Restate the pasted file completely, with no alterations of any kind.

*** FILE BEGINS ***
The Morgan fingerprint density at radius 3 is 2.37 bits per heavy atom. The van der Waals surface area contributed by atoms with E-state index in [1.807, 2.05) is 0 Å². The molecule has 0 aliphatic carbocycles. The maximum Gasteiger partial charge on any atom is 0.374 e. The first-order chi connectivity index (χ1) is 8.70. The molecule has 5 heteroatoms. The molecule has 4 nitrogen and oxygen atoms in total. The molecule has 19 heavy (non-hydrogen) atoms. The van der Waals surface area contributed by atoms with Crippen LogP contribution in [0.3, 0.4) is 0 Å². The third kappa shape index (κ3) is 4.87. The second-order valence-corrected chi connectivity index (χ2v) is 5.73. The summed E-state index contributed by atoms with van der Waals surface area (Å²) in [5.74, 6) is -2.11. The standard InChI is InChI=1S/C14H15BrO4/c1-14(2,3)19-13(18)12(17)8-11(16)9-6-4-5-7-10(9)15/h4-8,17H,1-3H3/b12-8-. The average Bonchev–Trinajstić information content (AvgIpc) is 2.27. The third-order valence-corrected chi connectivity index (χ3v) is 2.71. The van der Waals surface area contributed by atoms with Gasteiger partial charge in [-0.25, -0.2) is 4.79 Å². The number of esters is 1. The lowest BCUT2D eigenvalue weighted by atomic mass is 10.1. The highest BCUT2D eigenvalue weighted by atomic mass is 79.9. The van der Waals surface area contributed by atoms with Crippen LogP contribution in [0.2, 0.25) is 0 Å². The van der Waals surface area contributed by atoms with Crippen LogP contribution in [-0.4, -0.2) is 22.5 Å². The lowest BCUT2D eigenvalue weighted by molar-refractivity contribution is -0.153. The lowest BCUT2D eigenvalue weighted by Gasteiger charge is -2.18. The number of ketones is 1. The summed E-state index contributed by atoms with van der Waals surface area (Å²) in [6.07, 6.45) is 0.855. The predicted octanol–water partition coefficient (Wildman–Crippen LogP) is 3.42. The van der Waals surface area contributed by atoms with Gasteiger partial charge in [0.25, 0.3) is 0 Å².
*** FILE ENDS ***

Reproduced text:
The Morgan fingerprint density at radius 3 is 2.37 bits per heavy atom. The van der Waals surface area contributed by atoms with E-state index in [1.807, 2.05) is 0 Å². The molecule has 0 aliphatic carbocycles. The maximum Gasteiger partial charge on any atom is 0.374 e. The first-order chi connectivity index (χ1) is 8.70. The molecule has 5 heteroatoms. The molecule has 4 nitrogen and oxygen atoms in total. The molecule has 19 heavy (non-hydrogen) atoms. The van der Waals surface area contributed by atoms with Crippen LogP contribution in [0.3, 0.4) is 0 Å². The third kappa shape index (κ3) is 4.87. The second-order valence-corrected chi connectivity index (χ2v) is 5.73. The summed E-state index contributed by atoms with van der Waals surface area (Å²) in [5.74, 6) is -2.11. The standard InChI is InChI=1S/C14H15BrO4/c1-14(2,3)19-13(18)12(17)8-11(16)9-6-4-5-7-10(9)15/h4-8,17H,1-3H3/b12-8-. The average Bonchev–Trinajstić information content (AvgIpc) is 2.27. The third-order valence-corrected chi connectivity index (χ3v) is 2.71. The van der Waals surface area contributed by atoms with Gasteiger partial charge in [-0.25, -0.2) is 4.79 Å². The number of esters is 1. The lowest BCUT2D eigenvalue weighted by atomic mass is 10.1. The highest BCUT2D eigenvalue weighted by atomic mass is 79.9. The van der Waals surface area contributed by atoms with Crippen LogP contribution in [0.2, 0.25) is 0 Å². The van der Waals surface area contributed by atoms with Crippen LogP contribution in [-0.4, -0.2) is 22.5 Å². The lowest BCUT2D eigenvalue weighted by molar-refractivity contribution is -0.153. The lowest BCUT2D eigenvalue weighted by Gasteiger charge is -2.18. The number of ketones is 1. The summed E-state index contributed by atoms with van der Waals surface area (Å²) in [6.07, 6.45) is 0.855. The predicted octanol–water partition coefficient (Wildman–Crippen LogP) is 3.42. The van der Waals surface area contributed by atoms with Gasteiger partial charge in [0.25, 0.3) is 0 Å².